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8.3 Common Tunneling Mechanisms > 8.3.4 Handling IPv4 ICMP errors - Pg. 330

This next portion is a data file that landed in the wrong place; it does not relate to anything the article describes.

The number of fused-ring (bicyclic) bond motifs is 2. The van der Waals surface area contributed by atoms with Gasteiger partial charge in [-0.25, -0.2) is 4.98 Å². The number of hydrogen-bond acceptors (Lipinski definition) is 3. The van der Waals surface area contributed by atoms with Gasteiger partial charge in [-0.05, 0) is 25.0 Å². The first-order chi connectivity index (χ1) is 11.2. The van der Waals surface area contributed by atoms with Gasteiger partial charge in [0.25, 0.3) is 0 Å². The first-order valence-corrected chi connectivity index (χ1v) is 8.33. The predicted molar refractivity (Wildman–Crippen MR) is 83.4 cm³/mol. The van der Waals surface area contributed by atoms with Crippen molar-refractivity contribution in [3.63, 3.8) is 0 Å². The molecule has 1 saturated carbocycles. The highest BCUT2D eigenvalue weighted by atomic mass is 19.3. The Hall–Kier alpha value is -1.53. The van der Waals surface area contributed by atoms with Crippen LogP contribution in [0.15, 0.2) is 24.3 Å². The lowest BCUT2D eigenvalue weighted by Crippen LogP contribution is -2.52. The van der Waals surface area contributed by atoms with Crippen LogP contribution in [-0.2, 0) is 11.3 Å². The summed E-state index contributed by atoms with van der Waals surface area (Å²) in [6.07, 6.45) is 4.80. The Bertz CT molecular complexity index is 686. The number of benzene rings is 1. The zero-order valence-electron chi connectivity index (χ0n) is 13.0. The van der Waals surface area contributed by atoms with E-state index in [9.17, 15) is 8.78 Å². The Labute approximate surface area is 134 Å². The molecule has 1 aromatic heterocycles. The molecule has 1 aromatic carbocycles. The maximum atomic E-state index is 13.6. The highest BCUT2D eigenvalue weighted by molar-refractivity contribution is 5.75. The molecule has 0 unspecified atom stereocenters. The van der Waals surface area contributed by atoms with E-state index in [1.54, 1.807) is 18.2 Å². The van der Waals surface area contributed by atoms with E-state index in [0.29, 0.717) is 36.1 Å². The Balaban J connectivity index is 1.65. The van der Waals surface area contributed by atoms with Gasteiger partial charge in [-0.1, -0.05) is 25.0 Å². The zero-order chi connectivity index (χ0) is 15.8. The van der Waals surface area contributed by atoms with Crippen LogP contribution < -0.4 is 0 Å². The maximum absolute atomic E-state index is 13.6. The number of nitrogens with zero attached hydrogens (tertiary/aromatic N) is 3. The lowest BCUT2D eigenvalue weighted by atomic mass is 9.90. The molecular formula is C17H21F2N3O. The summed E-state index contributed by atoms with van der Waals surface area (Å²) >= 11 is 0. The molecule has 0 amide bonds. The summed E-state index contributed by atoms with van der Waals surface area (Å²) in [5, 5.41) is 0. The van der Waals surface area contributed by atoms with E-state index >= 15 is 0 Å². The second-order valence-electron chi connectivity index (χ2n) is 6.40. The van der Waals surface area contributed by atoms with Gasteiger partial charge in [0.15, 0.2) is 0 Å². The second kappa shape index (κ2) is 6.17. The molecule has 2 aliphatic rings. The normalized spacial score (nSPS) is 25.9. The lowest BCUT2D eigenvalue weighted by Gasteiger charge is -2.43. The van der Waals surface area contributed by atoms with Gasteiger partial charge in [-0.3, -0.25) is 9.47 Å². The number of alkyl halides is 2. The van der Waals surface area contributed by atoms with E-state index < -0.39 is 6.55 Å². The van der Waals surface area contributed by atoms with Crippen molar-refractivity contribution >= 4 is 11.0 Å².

Chapter 8 Encapsulating nodes that have a large number of tunnels might not be able to store the IPv4 Path MTU for all tunnels. Such nodes can, at the expense of additional fragmentation in the network, avoid using the IPv4 Path MTU algorithm across the tunnel and instead use the MTU of the link layer (under IPv4) in the above algorithm instead of the IPv4 path MTU. In this case the Don't Fragment bit must not be set in the encapsu- lating IPv4 header. 8.3.3 Hop Limit IPv6-over-IPv4 tunnels are modeled as "single-hop." That is, the IPv6 hop limit is decremented by 1 when an IPv6 packet traverses the tunnel. The single-hop model serves to hide the existence of a tunnel. The tun- nel is opaque to users of the network, and is not detectable by network diagnostic tools such as traceroute. The single-hop model is implemented by having the encapsulating and decapsulating nodes process the IPv6 hop limit field as they would if they were forwarding a packet on to any other datalink. That is, they decre- ment the hop limit by 1 when forwarding an IPv6 packet. (The originating node and final destination do not decrement the hop limit.) The TTL of the encapsulating IPv4 header is selected in an implementation dependent manner. The current suggested value is published in the "Assigned Numbers RFC. Implementations may provide a mechanism to allow the administrator to configure the IPv4 TTL such as the one specified in the IP Tunnel MIB. 8.3.4 Handling IPv4 ICMP errors In response to encapsulated packets it has sent into the tunnel, the encapsulating node might receive IPv4 ICMP error messages from IPv4 routers inside the tunnel. These packets are addressed to the encapsulating node because it is the IPv4 source of the encapsulated packet. The ICMP "packet too big" error messages are handled according to IPv4 Path MTU Discovery and the resulting path MTU is recorded in the IPv4 layer. The recorded path MTU is used by IPv6 to determine if an IPv6 ICMP "packet too big" error has to be generated as described in section 8.3.2. The handling of other types of ICMP error messages depends on how much information is included in the "packet in error" field, which holds the encapsulated packet that caused the error. Many older IPv4 routers return only 8 bytes of data beyond the IPv4 header of the packet in error, which is not enough to include the address fields of the IPv6 header. More modern IPv4 routers are likely to return enough data beyond the IPv4 header to include the entire IPv6 header and possibly even the data beyond that. If the offending packet includes enough data, the encapsulating node may extract the encapsulated IPv6 packet and use it to generate an IPv6 ICMP message directed back to the originating IPv6 node, as shown in Figure 8.2. 330